• Taneallea Feddis

How to Discern if a Doctrine is True

Updated: 6 days ago


A Pastor speaking to his congregation, cover photo for the "How to Discern if a Doctrine is True" blog, from the Paradise Explained Series at Paradise Ministries.

I am going to begin by saying that the greatest gift that Satan ever gave mankind was the discernment of good and evil. Many of us know that he tempted Eve to eat from the tree of the Knowledge of good and evil and convinced Adam that it was Elohim’s will to eat from it. I am going to be controversial and say, she was probably right. However, our concept of good and evil are perhaps not the same way our Creator sees it. I mean, He created it for a reason in the first place. This ability to discern righteousness from unrighteousness is necessary for us to become one with Him. It is a mark of a god, and we are the only creatures on earth who have this ability.


The word “true” is defined by the Webster’s Dictionary as “faithful, loyal, rightful, lawful, in accordance with fact, conforming to standard, accurately fitted, real or genuine, and is without variation from type.” One thing I need you to understand before we go into this teaching, and if you take away nothing else, I hope you take this away, truth is constant, it never lies and never deviates. It is unchanging as the Creator is unchanging because He is truth. Something is true if it is true one hundred percent of the time, there are no exceptions. I need you to remember this, if something is true, it is true one hundred percent of the time, there are no exceptions. So if someone were to say, “A is this way, but…” – It is a lie. Water is ice, but only at 0 degrees Celsius or less, is a lie. Water is not ice, ice is frozen water, but water is not ice. That statement is false. A true statement would be that “water is H2O and it can be in a liquid state or a solid state (as ice)” H2O is always water whether it is in a liquid state or in a frozen state as ice. That is true. However, we cannot say that water is ice, because for that statement to be true water must be ice one hundred percent of the time.


Now, how does this apply to our spirituality? I mentioned earlier that the greatest gift that Satan ever gave to us was the gift of the discernment of good and evil. I chose the word discernment and not knowledge because “knowledge” is defined “information about something” whereas “discernment” is “the application of knowledge in the judgment of truth – what a thing is, its type” (Oxford Dictionary). So, it is using information in order to make a choice. It is information being acted upon.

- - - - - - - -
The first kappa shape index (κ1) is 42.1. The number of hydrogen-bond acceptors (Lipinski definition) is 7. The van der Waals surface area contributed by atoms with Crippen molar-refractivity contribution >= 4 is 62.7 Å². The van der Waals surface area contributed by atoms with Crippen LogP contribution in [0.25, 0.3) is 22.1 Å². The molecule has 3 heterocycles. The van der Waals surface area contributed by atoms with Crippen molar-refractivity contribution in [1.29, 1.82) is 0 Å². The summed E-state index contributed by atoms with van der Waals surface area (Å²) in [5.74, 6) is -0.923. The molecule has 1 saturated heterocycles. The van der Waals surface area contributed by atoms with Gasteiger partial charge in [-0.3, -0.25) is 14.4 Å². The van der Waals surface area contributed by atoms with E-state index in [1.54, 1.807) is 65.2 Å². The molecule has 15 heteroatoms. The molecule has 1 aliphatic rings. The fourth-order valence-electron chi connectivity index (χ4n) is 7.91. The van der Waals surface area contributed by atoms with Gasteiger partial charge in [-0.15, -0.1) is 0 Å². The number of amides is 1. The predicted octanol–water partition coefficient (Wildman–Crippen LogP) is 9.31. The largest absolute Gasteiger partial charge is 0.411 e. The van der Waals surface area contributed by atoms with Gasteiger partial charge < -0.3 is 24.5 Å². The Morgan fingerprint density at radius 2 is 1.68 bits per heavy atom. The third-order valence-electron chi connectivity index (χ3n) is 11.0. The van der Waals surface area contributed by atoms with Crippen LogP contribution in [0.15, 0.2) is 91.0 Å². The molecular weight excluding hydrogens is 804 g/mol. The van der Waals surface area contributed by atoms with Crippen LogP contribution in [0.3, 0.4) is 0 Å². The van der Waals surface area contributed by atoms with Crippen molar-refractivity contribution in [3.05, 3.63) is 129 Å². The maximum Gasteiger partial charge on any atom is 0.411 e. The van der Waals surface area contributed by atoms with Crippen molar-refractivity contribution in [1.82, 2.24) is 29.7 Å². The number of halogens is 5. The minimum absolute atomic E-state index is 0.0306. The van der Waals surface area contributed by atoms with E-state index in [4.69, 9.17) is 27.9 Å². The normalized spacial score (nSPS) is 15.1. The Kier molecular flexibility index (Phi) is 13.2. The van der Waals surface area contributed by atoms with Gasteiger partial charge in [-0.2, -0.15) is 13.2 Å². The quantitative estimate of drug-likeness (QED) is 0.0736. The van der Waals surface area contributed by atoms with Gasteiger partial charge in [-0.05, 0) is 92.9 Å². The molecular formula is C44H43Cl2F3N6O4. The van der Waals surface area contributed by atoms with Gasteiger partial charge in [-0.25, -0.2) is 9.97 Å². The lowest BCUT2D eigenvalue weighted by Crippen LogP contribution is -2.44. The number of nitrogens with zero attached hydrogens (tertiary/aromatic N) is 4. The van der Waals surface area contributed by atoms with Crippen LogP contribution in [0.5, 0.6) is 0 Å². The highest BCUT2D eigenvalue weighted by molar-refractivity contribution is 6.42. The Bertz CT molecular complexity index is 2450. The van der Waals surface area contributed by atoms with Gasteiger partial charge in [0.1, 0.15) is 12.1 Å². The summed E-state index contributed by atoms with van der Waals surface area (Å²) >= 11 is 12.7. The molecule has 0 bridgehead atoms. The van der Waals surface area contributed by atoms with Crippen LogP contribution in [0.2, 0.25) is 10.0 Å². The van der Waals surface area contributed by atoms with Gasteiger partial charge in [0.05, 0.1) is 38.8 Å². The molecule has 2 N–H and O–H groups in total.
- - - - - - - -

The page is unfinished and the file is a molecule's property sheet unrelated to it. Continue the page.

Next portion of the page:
A priest holding a Bible: judge every prophet with the Deuteronomy 13 test, from the Paradise Explained Series at Paradise Ministries.
Judge every prophet with the Deuteronomy 13 test.

The Scriptures tell us to judge every prophet who come into our midst to determine if they were sent by Elohim (God) or by the Father of Lies. Deuteronomy 13 goes in depth on how we can know the difference between the true prophet and the false prophet and how we should treat each. I am not saying however, to go out and kill all the false prophets, I am however saying that we should judge their message and decide whether or not we should accept it. Briefly, a false prophet will contradict what Elohim said, that is, the Scriptures. The Scriptures do not contradict each other, because the Word of Elohim is truth; and truth is true one hundred percent of the time. There are absolutely no exceptions. When the Scriptures do seem to contradict each other, there is usually a pre-formed false belief that is in play.


The Scriptures encourage us to rightly divide (using discernment) the Scriptures. We are to judging every text, every statement of our beliefs, against the litmus test of truth. In other words, we are to use our gift of discerning good from evil – righteousness from unrighteousness. We should not enter anything into our belief system before testing it to be true, that is, to ensure that what we believe is actually based on facts and not on speculation, or tradition. We should ask ourselves if whatever we are hearing or reading, no matter the authority or the source (whether the pastor or even the Bible), is true one hundred percent of the time or is there an exception somewhere? If there is an exception, no matter how logical, it is a lie. I challenge anyone to disprove me on this. Even the dictionary says that truth never deviates. That is because it cannot. With this background, let us look at some core statement of beliefs that are popular and charismatic in mainstream Christianity: That the Law is nailed to the cross, and about grace and faith. The authority that I want to use today is Paul, since he was the apostle for the Gentiles and is the main authority for doctrines that apply to the post-modern Church.


First, I would like to point out that I am an advocate for using logics in our interpretation of the Scriptures. However, I would like us to limit our logics to one statement, if something is true, it is true one hundred percent of the time. It never deviates, it never changes, it never changes from the beginning of time to the end of this world, it will never change regardless of whether it is winter, summer or spring, and there are no exceptions.


In our life we really only have two options; good or evil. In everything we do or say is either for good or for evil. A doctrine is either good or evil, righteous and from Elohim or unrighteous and from Satan. There is no middle ground or grey area. No doctrine should be limited to opinion or depend on it. All interpretation belongs to Elohim (Genesis 40:8), and no prophecy of the Scriptures is of private interpretation. For 2 Peter 1:20 says, “knowing this first, that no prophecy of Scripture is of any private ]interpretation, for prophecy never came by the will of man, but holy men of God spoke as they were moved by the Holy Spirit” (NKJV).